Tuesday, May 14, 2013
I can't find much biographical info on Cities Aviv. He released this EP in 2012, and he appears to be from Memphis. He's got a real old school style sound, aided by a jazzy sample that really ties the song together. In the lyrics, he eloquently says "fuck you" to the people who didn't/don't believe in his ability to follow his dreams of rapping. Not exactly an unfamiliar subject, but his flow compliments the sample perfectly, and it comes together nicely at the end. Definitely want to hear more from him. Listen after the break.
Monday, May 13, 2013
Pretty trippy stuff coming from Bonobo lately. His sound resembles a more upbeat XXYYXX, infused with a bit of hip-hop influence. Like most good music, it's hard to categorize. But it's in the shoegaze/chillwave genre, I'm pretty sure. I can't lie to you and pretend that I have a firm grasp on what either of those genres entail, but I'm convinced that nobody does. It's like pornography; I can't define it, but I know it when I see it. Or in this case, hear it. Anyway, Bonobo's latest album, The North Borders, was released this year, and it's worth a listen. Take a gander after the break.
Sunday, May 12, 2013
My mother and I are on pretty opposite ends of the spectrum in terms of music. My mom spends most of her music listening absentmindedly humming along to Top 40 radio stations. Outside of that, she doesn't get much enjoyment out of music, and I think that is a damned shame. Think of all the good songs you've heard over the years, songs that have come to define a time in your life, songs that make you think, songs that you roll the windows down and blast on the first true day of summer; my mom hasn't heard any of those songs that you just thought of. So yesterday, I trapped my mother in her car for a total of 3 hours on our way to the godless shithole that is Long Island, and I tried to introduce her to some new music. Honestly, the whole experience was like pulling teeth. Patrick, turn it down. There were too many curses. She couldn't focus on the music while driving. Patrick, turn it down. Too weird. Patrick, turn it down. It started raining buckets while in bumper to bumper traffic on the GW Bridge. Patrick, I don't care about your stupid website, turn it down. All of those things happened. But I gleaned a couple of things from the whole affair, and I have recorded my observations for you below. Obviously not all mothers are the same, but honestly, they can't be that different. So maybe some of this will be useful for you as well. Read on, if you dare.
Saturday, May 11, 2013
Wednesday, May 8, 2013
Monday, May 6, 2013
Listen after the jump, old sport.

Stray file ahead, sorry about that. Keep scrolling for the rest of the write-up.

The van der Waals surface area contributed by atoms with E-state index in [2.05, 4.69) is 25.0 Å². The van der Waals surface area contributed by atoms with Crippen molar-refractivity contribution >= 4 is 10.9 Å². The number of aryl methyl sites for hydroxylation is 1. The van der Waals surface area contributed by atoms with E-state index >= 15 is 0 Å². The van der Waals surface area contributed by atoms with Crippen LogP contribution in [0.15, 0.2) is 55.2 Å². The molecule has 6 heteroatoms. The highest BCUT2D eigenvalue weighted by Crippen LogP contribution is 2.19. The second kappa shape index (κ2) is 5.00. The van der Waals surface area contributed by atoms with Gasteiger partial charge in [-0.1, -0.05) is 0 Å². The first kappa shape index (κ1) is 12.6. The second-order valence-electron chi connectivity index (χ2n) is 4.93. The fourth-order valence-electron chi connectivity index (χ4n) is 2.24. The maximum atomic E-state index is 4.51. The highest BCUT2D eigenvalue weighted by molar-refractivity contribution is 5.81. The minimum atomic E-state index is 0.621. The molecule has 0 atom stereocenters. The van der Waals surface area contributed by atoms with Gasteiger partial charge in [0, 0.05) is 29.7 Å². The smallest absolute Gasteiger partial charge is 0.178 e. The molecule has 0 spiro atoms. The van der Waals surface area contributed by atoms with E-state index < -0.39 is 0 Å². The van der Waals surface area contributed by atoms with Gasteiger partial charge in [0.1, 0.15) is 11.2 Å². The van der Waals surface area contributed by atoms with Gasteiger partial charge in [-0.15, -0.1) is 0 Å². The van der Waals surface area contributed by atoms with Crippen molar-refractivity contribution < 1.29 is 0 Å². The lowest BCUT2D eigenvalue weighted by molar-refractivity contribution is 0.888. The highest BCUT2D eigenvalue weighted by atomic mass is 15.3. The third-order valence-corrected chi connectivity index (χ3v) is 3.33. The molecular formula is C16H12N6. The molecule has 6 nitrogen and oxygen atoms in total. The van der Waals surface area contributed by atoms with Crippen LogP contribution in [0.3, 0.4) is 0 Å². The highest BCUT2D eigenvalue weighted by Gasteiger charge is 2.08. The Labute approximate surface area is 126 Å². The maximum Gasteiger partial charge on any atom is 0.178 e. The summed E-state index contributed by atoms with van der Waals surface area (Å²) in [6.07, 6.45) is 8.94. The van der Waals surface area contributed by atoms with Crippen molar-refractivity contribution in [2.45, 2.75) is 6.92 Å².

At this point, you've probably heard that Jay-Z is doing the score for the new film adaptation of F. Scott Fitzgerald's The Great Gatsby. Jay-Z is probably my favorite rapper of all time, and The Great Gatsby is probably my favorite book of all time, so naturally, I have been licking my chops ever since that first announcement. I acknowledge that I'm a little nervous that the movie won't live up to the impossibly high standard set forth by the book, but so far the soundtrack at least has sounded great. Jay-Z's new original song, "100$ Bill" is infused with references to New York, elements of the plot, and the characters within the movie/book. Of course Jay-Z feels a particular connection to Jay Gatsby, perhaps part of why he wanted to work on this film. Also, there's the fact that the book is fucking awesome. I know we're a music blog, but I cannot recommend enough that you read the actual book, especially if you're going to see the movie. I give you the green light to listen to the song after the jump across the bay to East Egg. Just don't hit Daisy on the drive. Hooray for plot references to prove I read it.
I think I like this song. It's certainly different. It's made up almost exclusively of piano and voice, with some haunting effects that I don't even know how to describe thrown in between. It's sorta like a slowed-down, more depressing version of M83's Splendor, with much more of an emphasis on vocals. The lyrics themselves straddle between a commentary on love and love songs in general, as well as a love song in of itself. He opens the song by singing, "The cheesiest songs always end in a smile, this won't end in a smile my love." So it's not cheery, by any means. Just want to warn you going into it. This single comes from Majical Clouz upcoming album, Impersonator, due out May 21st. Listen after the jump.